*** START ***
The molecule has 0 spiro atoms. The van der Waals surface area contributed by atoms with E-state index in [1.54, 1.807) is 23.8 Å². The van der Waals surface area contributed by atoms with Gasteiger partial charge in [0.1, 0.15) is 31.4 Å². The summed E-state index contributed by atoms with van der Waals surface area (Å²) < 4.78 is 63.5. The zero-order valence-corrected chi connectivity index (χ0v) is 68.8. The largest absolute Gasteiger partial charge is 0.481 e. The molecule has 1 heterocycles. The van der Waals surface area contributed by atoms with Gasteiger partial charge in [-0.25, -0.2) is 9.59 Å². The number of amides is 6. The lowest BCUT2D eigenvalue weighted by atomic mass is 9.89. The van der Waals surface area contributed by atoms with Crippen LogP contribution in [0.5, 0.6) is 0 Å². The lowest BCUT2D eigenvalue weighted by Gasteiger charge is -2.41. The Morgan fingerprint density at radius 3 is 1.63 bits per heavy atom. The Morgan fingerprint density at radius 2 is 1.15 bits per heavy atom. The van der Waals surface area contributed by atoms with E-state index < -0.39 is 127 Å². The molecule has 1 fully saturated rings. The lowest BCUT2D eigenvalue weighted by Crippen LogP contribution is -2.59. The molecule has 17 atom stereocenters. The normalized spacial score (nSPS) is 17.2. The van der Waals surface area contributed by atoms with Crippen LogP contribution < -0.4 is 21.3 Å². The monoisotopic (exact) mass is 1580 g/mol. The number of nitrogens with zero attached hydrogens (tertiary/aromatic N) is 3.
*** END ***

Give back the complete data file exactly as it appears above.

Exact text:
The molecule has 0 spiro atoms. The van der Waals surface area contributed by atoms with E-state index in [1.54, 1.807) is 23.8 Å². The van der Waals surface area contributed by atoms with Gasteiger partial charge in [0.1, 0.15) is 31.4 Å². The summed E-state index contributed by atoms with van der Waals surface area (Å²) < 4.78 is 63.5. The zero-order valence-corrected chi connectivity index (χ0v) is 68.8. The largest absolute Gasteiger partial charge is 0.481 e. The molecule has 1 heterocycles. The van der Waals surface area contributed by atoms with Gasteiger partial charge in [-0.25, -0.2) is 9.59 Å². The number of amides is 6. The lowest BCUT2D eigenvalue weighted by atomic mass is 9.89. The van der Waals surface area contributed by atoms with Crippen LogP contribution in [0.5, 0.6) is 0 Å². The lowest BCUT2D eigenvalue weighted by Gasteiger charge is -2.41. The Morgan fingerprint density at radius 3 is 1.63 bits per heavy atom. The Morgan fingerprint density at radius 2 is 1.15 bits per heavy atom. The van der Waals surface area contributed by atoms with E-state index < -0.39 is 127 Å². The molecule has 1 fully saturated rings. The lowest BCUT2D eigenvalue weighted by Crippen LogP contribution is -2.59. The molecule has 17 atom stereocenters. The normalized spacial score (nSPS) is 17.2. The van der Waals surface area contributed by atoms with Crippen LogP contribution < -0.4 is 21.3 Å². The monoisotopic (exact) mass is 1580 g/mol. The number of nitrogens with zero attached hydrogens (tertiary/aromatic N) is 3.